The significance of values in individuals' implicit theories for intimate relationships

Date of Completion

January 2006


Psychology, Developmental|Sociology, Individual and Family Studies|Psychology, Cognitive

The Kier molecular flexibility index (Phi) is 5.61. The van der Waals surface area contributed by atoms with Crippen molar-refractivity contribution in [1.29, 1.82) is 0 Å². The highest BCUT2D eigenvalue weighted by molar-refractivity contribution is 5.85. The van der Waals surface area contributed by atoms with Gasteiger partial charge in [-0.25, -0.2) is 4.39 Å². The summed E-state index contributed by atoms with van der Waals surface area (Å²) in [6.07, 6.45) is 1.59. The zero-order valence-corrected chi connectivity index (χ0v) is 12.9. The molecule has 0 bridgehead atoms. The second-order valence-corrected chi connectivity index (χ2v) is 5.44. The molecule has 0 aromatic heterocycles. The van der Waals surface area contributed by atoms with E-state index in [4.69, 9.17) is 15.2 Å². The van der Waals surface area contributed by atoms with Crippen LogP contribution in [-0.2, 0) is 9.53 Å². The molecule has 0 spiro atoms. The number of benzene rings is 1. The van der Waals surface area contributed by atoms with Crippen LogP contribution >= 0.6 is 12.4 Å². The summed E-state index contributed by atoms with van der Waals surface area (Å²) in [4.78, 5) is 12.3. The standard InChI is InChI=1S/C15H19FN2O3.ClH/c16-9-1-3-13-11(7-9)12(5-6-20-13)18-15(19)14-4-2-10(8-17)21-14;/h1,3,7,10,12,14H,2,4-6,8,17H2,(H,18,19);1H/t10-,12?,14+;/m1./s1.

This study explores the role of individuals' values in intimate partnerships. It utilizes Hall's (1986; 1995) Values Model (HVM) that measures core values orientations, from which four developmentally sequenced orientations to the world may be inferred. Hall's world view orientations appear to share conceptual similarities with Knee's (1998, 2003) orientations to relationships, in a model of Implicit Theories of Relationships (ITRs). Based on the interaction of two independent dimensions of individuals' beliefs about how successful relationships are realized---as a function of destiny or growth---ITRs have been shown to moderate established outcomes associated with marital quality and endurance. In both Hall's and Knee's models, "orientations" similarly depict individuals' (a) beliefs about the fixedness or malleability of attributes of the world or of the partner or relationship, (b) functioning or motivation of self in the world or relationship (i.e., locus-of-control), and (c) subsequent needs and goals that focus either on structure and safety or on development and efficacy. Individuals (N= 242) were recruited for Internet-administered measures of values/world view phase using the Hall-Tonna Inventory of Values (Hall, 1985, 2003), the ITRs scale (Knee 1998, 2003), and two relationship quality scales (1) Quality of Relationship Index (derived from QMI, Norton, 1983) and (2) Inclusion of Other in the Self scale derived from self-expansion growth perspectives on romantic relationships (Aron, et al., 1992). Holding Gender differences constant, bivariate and regression analyses revealed that Hall's values orientation scores were marginally but significantly related to Destiny and Growth beliefs, and moreso when both values orientations and ITRs were regressed on measures of relationship quality (effect sizes very small, .01-.03). The small magnitude of significant association for this sample was related to the very small number of scores reaching Hall's Phase III (involving a qualitative shift to an internal locus-of-control), perhaps reflecting Hall's estimates of <5% of the population scoring Phase III and beyond. As an initial inquiry this study is limited to an exploratory, conceptual comparison between models, and may provide a conceptual segue between the current state of values theory and research on intimate partnerships. ^